A bucket hat is not just a fashion statement for the faint of heart. If you wear it right, you will be considered one of the coolest men at Glastonbury; if you wear it wrong, you might look like someone’s estranged uncle out on a duck hunt – there is not in-between.

The key is to be creative in what you pair it with. Summer clothing are obviously a bucket hat’s best buddy (wherein a bucket had with a winter coat would not look good at all). Aim for simplicity – this sorry of headwear is a statement piece, therefore the rest of your clothing should not compete for attention with it. For a more laid-back, festival-ready look, go with a simple shirt, canvas trainers, and chino shorts. When the weather becomes cooler, mix things up with joggers and a track jacket. If you want to keep things simple, start with a basic, block-color hat, but if you do not mind making a statement, try a few other patterns to go with it.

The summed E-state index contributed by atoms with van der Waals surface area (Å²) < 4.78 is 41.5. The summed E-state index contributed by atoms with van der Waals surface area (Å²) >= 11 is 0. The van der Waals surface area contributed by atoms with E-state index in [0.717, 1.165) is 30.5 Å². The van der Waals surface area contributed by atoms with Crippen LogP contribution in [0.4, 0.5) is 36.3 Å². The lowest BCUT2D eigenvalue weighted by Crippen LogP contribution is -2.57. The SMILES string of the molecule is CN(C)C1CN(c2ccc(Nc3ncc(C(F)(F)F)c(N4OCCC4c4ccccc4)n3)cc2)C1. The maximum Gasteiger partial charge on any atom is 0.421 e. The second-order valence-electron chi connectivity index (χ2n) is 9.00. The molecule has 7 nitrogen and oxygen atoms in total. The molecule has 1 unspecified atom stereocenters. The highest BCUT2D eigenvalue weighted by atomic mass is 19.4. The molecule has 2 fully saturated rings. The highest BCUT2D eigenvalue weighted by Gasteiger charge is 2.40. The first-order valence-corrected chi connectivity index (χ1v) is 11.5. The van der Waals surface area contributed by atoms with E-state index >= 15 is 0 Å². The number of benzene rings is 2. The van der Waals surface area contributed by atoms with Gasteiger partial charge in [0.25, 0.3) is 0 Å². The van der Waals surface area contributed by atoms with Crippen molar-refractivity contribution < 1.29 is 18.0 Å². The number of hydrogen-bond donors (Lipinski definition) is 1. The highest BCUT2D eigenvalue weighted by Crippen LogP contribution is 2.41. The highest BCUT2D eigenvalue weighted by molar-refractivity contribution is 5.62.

A bucket hat is one of the few items on this planet that can be defined as having strong links to both acid house music and fly fishing. The 360-degree-brimmed retro item is better defined as the Marmite in the world of hat, living in a kind of sartorial quantum state in which it is always in style while also being dangerously uncool, depending on who is wearing it sometimes.

This notion is reinforced by the fact that fashion journalists roll up their sleeves every year around the same time and start writing stories about how “the bucket hat is back.” While the yearly onslaught may not reveal anything new about the Britpop mainstay, it does make one thing perfectly clear: the bucket hat statement is never going away anytime soon.

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